For over 150 years, Strangeways has housed Manchester’s toughest criminals, and held some of the UK’s vilest killers, from Ian Brady to Harold Shipman.
HMP Manchester is the fifth of Britain’s high security jails that we will take a look at. It’s probably better known as ‘Strangeways,’ but was rebranded HMP Manchester after the devastating riots of 1990 that changed the course of prison history.
HMP Manchester is a local prison that accepts prisoners from across the Greater Manchester area. It opened in June 1868 for both women and men, but became a men only prison in 1963. In 1980 HMP Manchester began to accept remand prisoners and finally in 2003 it became a category A prison, part of the high security estate.
Manchester has an operational capacity of 1238, but only holds a small number of category A prisoners, 32, about 4% of the prison population. HMP Manchester has a small special interventions unit for prisoners considered exceptionally dangerous and of danger to the public, police or national security.
Around 15% of the prisoners are there on remand and over 40% are there for violent and sexual offences. It is intended that HMP Manchester become a training prison for Category B prisoners in the near future, but will hold onto its high security role.
HMP Strangeways took its name for the park it was built on; Strangeways Park and Gardens. I used to think it was because of the type of prisoners held there! Most people still know it as Strangeways, although it has been officially HMP Manchester for over 25 years, so I doubt it will ever lose its earlier name. I don’t think that’s a bad thing- it does well to remind the powers that be what happens when you lose sight of prison reform.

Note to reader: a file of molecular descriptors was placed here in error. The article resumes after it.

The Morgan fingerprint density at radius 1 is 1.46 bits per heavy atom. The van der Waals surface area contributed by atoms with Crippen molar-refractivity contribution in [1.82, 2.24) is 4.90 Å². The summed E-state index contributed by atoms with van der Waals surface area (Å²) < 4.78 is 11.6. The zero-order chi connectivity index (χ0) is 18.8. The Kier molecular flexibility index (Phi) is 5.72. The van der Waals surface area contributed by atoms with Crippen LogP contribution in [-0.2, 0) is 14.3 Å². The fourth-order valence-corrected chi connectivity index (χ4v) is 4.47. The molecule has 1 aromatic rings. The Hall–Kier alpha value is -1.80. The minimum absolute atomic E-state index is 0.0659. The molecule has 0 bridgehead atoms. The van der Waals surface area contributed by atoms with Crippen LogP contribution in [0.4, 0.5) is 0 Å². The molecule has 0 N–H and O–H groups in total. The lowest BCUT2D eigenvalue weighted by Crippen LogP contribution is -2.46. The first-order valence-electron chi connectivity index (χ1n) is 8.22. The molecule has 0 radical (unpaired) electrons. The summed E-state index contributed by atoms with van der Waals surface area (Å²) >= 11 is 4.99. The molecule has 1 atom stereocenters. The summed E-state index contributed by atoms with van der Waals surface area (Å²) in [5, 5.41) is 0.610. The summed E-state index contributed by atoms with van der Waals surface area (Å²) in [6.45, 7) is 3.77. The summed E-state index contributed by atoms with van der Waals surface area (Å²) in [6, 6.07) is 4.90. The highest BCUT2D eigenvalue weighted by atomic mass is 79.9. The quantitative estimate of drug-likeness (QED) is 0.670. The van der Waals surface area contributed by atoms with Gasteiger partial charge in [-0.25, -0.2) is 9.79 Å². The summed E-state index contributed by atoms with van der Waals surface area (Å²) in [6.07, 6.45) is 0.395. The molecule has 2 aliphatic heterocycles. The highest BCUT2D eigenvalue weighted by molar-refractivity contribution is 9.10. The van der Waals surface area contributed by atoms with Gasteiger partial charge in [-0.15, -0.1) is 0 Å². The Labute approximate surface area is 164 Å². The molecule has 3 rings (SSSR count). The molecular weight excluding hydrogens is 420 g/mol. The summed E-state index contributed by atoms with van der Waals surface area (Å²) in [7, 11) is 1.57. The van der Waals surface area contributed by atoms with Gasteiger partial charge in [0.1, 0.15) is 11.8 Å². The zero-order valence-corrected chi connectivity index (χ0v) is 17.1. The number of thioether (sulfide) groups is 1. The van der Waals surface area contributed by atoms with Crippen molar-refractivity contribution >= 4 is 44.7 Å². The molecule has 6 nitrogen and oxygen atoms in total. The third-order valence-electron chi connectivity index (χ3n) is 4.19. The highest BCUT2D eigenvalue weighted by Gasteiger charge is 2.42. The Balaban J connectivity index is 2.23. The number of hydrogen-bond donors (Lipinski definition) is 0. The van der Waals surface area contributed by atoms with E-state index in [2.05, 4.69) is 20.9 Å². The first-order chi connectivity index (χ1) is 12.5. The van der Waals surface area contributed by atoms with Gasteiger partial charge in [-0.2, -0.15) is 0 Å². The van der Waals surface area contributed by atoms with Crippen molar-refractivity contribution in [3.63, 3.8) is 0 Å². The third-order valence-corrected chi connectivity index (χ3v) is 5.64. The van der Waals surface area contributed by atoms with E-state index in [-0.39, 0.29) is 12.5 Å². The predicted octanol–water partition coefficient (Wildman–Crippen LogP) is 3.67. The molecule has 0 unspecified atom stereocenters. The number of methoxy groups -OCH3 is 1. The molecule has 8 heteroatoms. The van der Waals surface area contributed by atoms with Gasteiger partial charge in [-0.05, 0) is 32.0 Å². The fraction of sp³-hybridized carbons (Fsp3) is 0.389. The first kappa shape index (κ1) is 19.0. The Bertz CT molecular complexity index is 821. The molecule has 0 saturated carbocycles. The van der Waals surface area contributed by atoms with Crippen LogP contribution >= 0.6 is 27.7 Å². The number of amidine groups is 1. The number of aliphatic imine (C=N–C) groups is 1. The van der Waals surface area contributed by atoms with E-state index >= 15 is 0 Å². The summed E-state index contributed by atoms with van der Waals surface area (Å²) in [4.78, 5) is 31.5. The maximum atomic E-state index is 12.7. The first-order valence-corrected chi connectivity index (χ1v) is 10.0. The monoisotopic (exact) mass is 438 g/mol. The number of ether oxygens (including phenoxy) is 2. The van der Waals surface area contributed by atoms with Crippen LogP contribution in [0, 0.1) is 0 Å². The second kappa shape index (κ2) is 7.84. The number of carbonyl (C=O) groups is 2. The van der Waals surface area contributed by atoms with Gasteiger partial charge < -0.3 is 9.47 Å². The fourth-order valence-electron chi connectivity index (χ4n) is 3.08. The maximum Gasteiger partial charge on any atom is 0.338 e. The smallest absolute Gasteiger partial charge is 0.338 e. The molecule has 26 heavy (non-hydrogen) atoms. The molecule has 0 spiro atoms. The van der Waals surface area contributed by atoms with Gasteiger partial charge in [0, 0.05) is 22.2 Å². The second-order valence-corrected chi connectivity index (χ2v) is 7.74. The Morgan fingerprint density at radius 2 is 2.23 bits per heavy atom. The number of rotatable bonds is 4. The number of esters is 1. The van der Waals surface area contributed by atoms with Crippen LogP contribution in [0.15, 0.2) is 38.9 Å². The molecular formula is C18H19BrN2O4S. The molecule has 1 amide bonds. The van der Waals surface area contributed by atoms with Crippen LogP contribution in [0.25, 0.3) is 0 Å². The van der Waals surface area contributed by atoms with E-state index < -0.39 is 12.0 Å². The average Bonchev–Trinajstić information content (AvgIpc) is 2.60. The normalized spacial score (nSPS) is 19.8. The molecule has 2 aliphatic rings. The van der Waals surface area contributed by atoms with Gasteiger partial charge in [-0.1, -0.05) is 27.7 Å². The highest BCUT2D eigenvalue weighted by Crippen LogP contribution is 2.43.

In 2017 a report by the Independent Monitoring Board described Manchester Prison ‘as squalid, vermin infested and reminiscent of Dickensian England’. The report said the prison urgently needed modernisation and that assaults on staff were caused in part by staff shortages.
However in a 2018 unannounced inspection the prison was found to operating with adequate resources and had vastly improved in recent months. Mr Clarke, HM Chief Inspector of Prisons said “HMP Manchester is a complex prison with a very important role in protecting the public. However, the prison had to guard against complacency and in many respects had to ‘up its game’’.
The report said there had been significant deterioration since the last inspection in 2014 and there was a high level of violence in the prison. For example, in the six months prior to the report there had been 177 assaults, 45 of them on staff, a 30% increase since the previous visit. There had also been 8 suicides since 2014.
Governor, Rob Young, believes he has done lot to improve conditions in HMP Manchester recently. Some of his improvements include:
- In-cell telephony’ has been brought in to every cell
- Inmates can’t smoke but they can vape
- Implemented sessions to help prisoners become better dads
- Rentokil is on a contract to tackle the vermin problem as best it can in an inner-city, Victorian building.
- Offenders are spending more time out of their cells, taking part in purposeful activities and education
- There is an excellent library and education program
- Ten designated ‘disability cells’ have been introduced ‘to meet the needs of both our disabled and social care population’
- 73 new Prison Officers have been recruited
- The challenge Support and Intervention Plan has been implemented for particularly violent inmates
- Investment in new technology to stop the drug epidemic
- Reduced the number of broken windows in cells from 700 to less than forty
- Body-Worn Cameras for officers and new CCTV in residential areas has been introduced